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MoviePass has undergone several changes to stay afloat lately, from canceling its unlimited plans to testing out "surge pricing" and blocking in-demand showtimes, just to name a few.
So what's the latest survival tactic? Asking former customers to "opt out" of enrollment by Thursday or risk being charged without consent, according to a company email posted on the Verge and shared widely on social media by former MoviePass customers.
Launched in 2011, MoviePass allows subscribers to pay a flat fee every month to see multiple movies. That monthly price has fluctuated between $9.95 and $14.95 over the past several months as the troubled company tries to avoid going under.
In an email sent to a select group of customers, the floundering e-ticketing app said: "Because we really hope you begin enjoying your MoviePass subscription again, we have chosen you to be a part of a select test group, who beginning Friday, October 5th will be restored to unlimited movies."
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In other words, the company will resume charging some former customers for the service unless they click a link in the email.
"To be clear, unless you opt out, your unlimited subscription will be restored and you will begin enjoying unlimited movies again ... at $9.95 per month, and your credit card on file will be charged on a monthly basis beginning Friday, October 5th, 2018," the email said.
MoviePass says in the email the enrollment will allow customers to enjoy the "same subscription that (they) signed up for previously and ... enjoyed." However, that's not exactly true.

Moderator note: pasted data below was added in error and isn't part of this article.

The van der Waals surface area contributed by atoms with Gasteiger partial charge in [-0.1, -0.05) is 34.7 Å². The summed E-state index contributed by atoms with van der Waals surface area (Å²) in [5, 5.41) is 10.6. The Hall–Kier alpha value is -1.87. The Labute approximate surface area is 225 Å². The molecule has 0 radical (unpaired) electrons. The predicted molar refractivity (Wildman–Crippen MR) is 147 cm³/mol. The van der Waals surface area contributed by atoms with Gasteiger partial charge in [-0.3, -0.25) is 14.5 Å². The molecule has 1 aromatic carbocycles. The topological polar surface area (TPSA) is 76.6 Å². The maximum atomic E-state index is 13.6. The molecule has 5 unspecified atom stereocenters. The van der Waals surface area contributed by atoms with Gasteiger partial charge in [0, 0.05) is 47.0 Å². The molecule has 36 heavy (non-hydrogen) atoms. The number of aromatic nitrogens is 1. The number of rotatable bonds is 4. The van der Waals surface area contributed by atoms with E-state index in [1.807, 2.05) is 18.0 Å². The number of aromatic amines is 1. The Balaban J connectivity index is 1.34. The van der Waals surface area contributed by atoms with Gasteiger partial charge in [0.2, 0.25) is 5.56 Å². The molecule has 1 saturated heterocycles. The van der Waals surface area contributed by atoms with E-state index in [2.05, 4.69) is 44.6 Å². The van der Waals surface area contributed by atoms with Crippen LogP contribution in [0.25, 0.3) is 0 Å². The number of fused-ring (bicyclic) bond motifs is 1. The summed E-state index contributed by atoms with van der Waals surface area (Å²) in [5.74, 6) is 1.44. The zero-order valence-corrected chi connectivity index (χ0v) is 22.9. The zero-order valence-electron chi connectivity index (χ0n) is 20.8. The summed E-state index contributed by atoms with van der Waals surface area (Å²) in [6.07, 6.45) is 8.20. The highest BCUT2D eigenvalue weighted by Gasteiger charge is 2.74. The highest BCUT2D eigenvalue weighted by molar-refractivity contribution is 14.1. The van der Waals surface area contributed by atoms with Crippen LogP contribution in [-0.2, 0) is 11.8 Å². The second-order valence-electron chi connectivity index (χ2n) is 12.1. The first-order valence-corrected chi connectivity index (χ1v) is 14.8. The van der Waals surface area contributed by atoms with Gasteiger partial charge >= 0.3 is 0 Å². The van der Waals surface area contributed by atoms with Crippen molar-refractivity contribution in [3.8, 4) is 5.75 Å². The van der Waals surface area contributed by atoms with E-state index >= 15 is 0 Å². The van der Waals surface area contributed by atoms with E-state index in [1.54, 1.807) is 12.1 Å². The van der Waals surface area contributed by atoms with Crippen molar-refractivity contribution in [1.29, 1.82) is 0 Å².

Once upon a time, in the glory days of MoviePass, customers had free reign to enjoy unlimited movie tickets for $9.95 a month. In August, MoviePass moved all its subscribers to three movies a month unless they wanted to cancel their membership.
Now, the app offers a select number of movie options based on "existing inventory," which means users won't have access to the latest blockbusters until demand is low.
MoviePass has yet to release a statement on the matter. However, users who choose to "opt out" or cancel service won't be able to rejoin until nine months have passed, the email states.
Twitter user @robalderman writes: "Hey @MoviePass - Do me a favor and don't renew my cancelled subscription without my permission. I feel like being part of the impending class action lawsuit against you would be a pretty big hassle."
Earlier in the year, a handful of AMC theaters disappeared from MoviePass, and not long after, MoviePass barred users from viewing the same movie twice. In July, the company ran out of cash, which led to a temporary outage. That month the company began charging peak pricing for popular movies.
In August, a company executive resigned citing management issues.